Sunday mornings are when I get most productive on the job application front. The house is quiet and I can beaver away with the Match of the Day repeat in the background. I have a chance to shift through all the automatic emails generated by my being registered on what seems like several thousand job search sites.
Getting the filtering right on these searches is something I haven’t quite cracked yet. There’s still the odd offer of marvellous retail opportunities with Matalan in somewhere far removed from where I lurk at present. Now don’t get me wrong I’m really rather interested in retail opportunities. (Well any opportunities actually.) I saw a bit of a programme recently that celebrated the work of B&Q in actively seeking out employees of more mature years and training and developing them.
I’m definitely up for that although Mrs RPS believes that I would be at risk for misrepresentation if I claimed DIY expertise on an application.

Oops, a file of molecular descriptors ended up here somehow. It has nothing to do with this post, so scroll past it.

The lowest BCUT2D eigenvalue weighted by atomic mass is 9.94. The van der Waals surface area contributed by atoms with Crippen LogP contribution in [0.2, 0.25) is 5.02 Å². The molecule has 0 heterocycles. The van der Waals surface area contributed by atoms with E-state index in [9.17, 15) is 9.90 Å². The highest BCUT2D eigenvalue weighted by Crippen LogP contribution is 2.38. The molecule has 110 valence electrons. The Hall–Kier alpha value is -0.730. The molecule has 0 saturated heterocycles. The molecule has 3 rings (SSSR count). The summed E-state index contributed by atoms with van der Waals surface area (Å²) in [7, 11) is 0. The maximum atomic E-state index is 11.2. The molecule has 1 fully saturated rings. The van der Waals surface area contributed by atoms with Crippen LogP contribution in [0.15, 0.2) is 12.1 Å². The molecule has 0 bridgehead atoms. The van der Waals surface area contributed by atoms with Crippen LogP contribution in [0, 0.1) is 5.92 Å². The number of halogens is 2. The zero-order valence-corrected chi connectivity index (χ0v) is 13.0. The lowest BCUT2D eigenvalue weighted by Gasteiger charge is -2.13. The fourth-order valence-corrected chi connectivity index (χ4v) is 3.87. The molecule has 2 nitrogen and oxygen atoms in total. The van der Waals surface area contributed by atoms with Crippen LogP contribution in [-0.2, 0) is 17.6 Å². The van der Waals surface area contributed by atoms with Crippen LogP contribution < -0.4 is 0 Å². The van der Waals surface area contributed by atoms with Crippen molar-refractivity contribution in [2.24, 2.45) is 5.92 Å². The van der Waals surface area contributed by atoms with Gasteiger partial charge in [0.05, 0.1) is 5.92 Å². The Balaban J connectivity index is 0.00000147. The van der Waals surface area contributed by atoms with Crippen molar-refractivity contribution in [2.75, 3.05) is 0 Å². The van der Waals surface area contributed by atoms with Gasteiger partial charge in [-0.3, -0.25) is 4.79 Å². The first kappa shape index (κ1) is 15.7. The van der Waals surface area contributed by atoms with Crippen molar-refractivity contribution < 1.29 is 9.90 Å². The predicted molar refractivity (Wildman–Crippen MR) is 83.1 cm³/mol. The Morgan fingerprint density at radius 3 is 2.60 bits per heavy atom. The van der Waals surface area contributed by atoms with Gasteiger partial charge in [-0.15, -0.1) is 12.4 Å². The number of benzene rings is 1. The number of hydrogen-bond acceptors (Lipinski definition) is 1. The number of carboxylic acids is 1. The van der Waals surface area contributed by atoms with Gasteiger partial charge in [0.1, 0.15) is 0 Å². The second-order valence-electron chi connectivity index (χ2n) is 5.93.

The other prompt for thinking about retail came from a chat with an old friend. They were trying to cheer me up. But it led to a Graduate moment. You know the scene? Where Benjamin is subjected to careers advice from lots of his parents’ friends.
“I want to say one word to you. Just one word … Plastics.”
In my friend’s case it was … ‘Retail’. Their theory was this. Of all the sectors that weathered the recession best and would weather the impact of the coming public sector downturn best retail was it. Retail. Retail. Retail. Hmm.
I tested the argument. Surely all the soon to be unemployed public sector workers – like me – would depress retail? Nope. People always shop. They shop if they’re in work – they have the money. They shop when they’re out of work too – we all have to eat. I had to acknowledge that there was some force to the argument. While we have certainly reined in our spending we still, of course, buy groceries.